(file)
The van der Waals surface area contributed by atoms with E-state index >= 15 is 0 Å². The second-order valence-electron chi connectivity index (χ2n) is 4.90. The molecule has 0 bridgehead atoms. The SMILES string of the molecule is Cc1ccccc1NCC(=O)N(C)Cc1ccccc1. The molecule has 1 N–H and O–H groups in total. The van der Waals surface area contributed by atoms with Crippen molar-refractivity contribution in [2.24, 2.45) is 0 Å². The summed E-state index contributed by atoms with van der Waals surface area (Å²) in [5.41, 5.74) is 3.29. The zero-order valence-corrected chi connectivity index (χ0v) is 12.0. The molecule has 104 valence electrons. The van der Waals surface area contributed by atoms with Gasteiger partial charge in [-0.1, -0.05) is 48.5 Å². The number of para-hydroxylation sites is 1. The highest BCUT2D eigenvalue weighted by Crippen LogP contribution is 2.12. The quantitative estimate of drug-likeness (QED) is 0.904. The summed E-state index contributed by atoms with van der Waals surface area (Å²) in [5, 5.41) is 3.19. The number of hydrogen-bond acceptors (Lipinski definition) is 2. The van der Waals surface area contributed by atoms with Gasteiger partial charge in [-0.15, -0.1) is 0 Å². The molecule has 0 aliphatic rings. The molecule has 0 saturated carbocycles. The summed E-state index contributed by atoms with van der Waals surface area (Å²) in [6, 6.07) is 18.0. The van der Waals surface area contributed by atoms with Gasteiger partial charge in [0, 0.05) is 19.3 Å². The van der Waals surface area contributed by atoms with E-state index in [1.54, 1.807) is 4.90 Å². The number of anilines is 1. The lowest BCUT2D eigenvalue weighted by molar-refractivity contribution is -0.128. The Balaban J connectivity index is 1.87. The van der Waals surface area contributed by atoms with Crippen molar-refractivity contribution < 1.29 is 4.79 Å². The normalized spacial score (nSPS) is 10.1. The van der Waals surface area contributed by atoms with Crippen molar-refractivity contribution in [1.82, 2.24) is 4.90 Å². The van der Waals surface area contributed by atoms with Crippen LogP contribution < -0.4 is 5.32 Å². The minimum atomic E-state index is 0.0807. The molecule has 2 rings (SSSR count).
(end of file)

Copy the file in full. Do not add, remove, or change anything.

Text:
The van der Waals surface area contributed by atoms with E-state index >= 15 is 0 Å². The second-order valence-electron chi connectivity index (χ2n) is 4.90. The molecule has 0 bridgehead atoms. The SMILES string of the molecule is Cc1ccccc1NCC(=O)N(C)Cc1ccccc1. The molecule has 1 N–H and O–H groups in total. The van der Waals surface area contributed by atoms with Crippen molar-refractivity contribution in [2.24, 2.45) is 0 Å². The summed E-state index contributed by atoms with van der Waals surface area (Å²) in [5.41, 5.74) is 3.29. The zero-order valence-corrected chi connectivity index (χ0v) is 12.0. The molecule has 104 valence electrons. The van der Waals surface area contributed by atoms with Gasteiger partial charge in [-0.1, -0.05) is 48.5 Å². The number of para-hydroxylation sites is 1. The highest BCUT2D eigenvalue weighted by Crippen LogP contribution is 2.12. The quantitative estimate of drug-likeness (QED) is 0.904. The summed E-state index contributed by atoms with van der Waals surface area (Å²) in [5, 5.41) is 3.19. The number of hydrogen-bond acceptors (Lipinski definition) is 2. The van der Waals surface area contributed by atoms with Gasteiger partial charge in [-0.15, -0.1) is 0 Å². The molecule has 0 aliphatic rings. The molecule has 0 saturated carbocycles. The summed E-state index contributed by atoms with van der Waals surface area (Å²) in [6, 6.07) is 18.0. The van der Waals surface area contributed by atoms with Gasteiger partial charge in [0, 0.05) is 19.3 Å². The van der Waals surface area contributed by atoms with E-state index in [1.54, 1.807) is 4.90 Å². The number of anilines is 1. The lowest BCUT2D eigenvalue weighted by molar-refractivity contribution is -0.128. The Balaban J connectivity index is 1.87. The van der Waals surface area contributed by atoms with Crippen molar-refractivity contribution < 1.29 is 4.79 Å². The normalized spacial score (nSPS) is 10.1. The van der Waals surface area contributed by atoms with Crippen molar-refractivity contribution in [1.82, 2.24) is 4.90 Å². The van der Waals surface area contributed by atoms with Crippen LogP contribution < -0.4 is 5.32 Å². The minimum atomic E-state index is 0.0807. The molecule has 2 rings (SSSR count).